The Eastern Cape Department of Education (ECDoE) used a presentation riddled with massively inflated prices and questionable accounting methods to justify its decision to lease tablet devices and equipment for virtual classrooms at a cost of more than half a billion rand.
Critics of the deal are questioning why the department chose to rent the tablets and other equipment instead of buying it.
In recent submissions to the provincial legislature, the department argued that it would have cost taxpayers R53-million more if it had decided to buy the required equipment.
However, the ECDoE’s cost comparisons included hugely inflated prices that make the lease deal awarded to Sizwe Africa IT seem significantly more cost-effective than an outright purchase option, Scorpio’s investigation shows.
Prices for some of the products needed for the virtual classrooms included in the ECDoE documents, for instance, may have been inflated by more than 400%.
A presentation submitted to the provincial legislature’s Portfolio Committee on Education reveals that the ECDoE will spend R538-million over three years to lease 55,000 tablet devices and equipment for virtual classrooms aimed at Grade 12 pupils. The deal includes SIM cards and data costs.
Daily Maverick, in May 2020, revealed that the ECDoE had avoided normal tender procedures when it awarded a R160-million contract for the virtual classrooms solution to Sizwe Africa. The department seemingly used the Covid-19 lockdown as a reason for fast-tracking the procurement process. The e-learning package makes provision for a R27-million rebate to the department, meaning Sizwe Africa’s revenue on the virtual classrooms will come to R133-million.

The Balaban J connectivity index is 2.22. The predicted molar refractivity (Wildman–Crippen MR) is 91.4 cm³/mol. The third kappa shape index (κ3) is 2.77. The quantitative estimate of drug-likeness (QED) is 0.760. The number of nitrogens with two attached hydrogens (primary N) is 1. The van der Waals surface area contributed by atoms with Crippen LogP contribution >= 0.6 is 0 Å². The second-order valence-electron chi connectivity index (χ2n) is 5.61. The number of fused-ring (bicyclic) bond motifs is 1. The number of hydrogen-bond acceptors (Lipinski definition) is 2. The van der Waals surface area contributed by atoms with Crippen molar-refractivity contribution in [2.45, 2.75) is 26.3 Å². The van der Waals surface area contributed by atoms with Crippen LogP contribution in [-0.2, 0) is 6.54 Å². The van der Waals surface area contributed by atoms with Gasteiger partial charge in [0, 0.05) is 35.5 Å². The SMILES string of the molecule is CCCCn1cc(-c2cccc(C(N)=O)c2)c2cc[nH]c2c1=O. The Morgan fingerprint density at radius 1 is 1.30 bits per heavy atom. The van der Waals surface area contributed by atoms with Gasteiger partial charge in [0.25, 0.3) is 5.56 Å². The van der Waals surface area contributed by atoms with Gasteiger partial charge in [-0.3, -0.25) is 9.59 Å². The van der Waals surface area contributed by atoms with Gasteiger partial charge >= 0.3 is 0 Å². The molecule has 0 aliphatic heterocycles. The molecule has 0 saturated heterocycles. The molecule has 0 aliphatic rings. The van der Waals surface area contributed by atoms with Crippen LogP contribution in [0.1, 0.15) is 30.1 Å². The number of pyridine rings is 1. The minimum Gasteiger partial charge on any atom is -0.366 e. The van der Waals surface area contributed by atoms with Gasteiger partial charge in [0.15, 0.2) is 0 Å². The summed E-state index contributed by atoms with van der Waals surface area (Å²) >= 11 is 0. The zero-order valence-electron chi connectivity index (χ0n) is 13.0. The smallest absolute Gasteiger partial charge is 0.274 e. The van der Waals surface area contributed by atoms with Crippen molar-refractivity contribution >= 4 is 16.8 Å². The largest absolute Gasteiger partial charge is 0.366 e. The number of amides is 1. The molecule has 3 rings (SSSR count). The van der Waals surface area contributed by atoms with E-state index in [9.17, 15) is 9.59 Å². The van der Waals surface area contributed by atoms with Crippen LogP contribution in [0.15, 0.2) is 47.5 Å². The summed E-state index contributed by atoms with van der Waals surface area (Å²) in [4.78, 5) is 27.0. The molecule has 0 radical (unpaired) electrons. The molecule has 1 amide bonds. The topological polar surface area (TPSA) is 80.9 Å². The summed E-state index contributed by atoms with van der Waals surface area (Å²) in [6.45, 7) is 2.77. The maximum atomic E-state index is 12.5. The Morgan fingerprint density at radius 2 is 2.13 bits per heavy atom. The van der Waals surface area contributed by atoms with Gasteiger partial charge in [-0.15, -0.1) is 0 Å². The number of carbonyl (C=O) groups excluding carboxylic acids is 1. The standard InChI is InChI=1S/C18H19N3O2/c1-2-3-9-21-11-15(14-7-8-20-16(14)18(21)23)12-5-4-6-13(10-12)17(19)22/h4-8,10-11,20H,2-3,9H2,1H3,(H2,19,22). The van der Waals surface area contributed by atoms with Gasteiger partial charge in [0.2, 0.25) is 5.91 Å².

But it has now come to light that the department will cough up an additional R404-million to lease tablet devices and SIM cards from the company, bringing to R538-million the total revenue the company will earn from the department over three years.
In its submissions to the provincial legislature, the ECDoH claims that the entire initiative would have cost taxpayers R591.5-million if it instead chose to purchase the tablets and equipment for the virtual classrooms. This is R53-million more than the lease option.
However, there may be serious flaws in the way the department weighed the supposed cost benefits of the lease option against an outright purchase.
According to the ECDoH submission, an outright purchase option for the virtual classrooms would have cost R172.7-million, as opposed to Sizwe’s R133-million lease plan.
But Scorpio found several line items in the department’s cost estimates for the virtual classrooms that appear to be grossly inflated. This may have resulted in Sizwe’s lease option appearing significantly more attractive.
At the very top of the ECDoE’s cost comparison, for instance, one finds an 86-inch interactive touch screen sourced from Chinese manufacturer EKAA. The department claims it would have paid nearly R225,000 for each of the 13 units needed for the classrooms, but Scorpio managed to find them for sale at a cost of only R44,274. This equates to a massive 407% “markup”.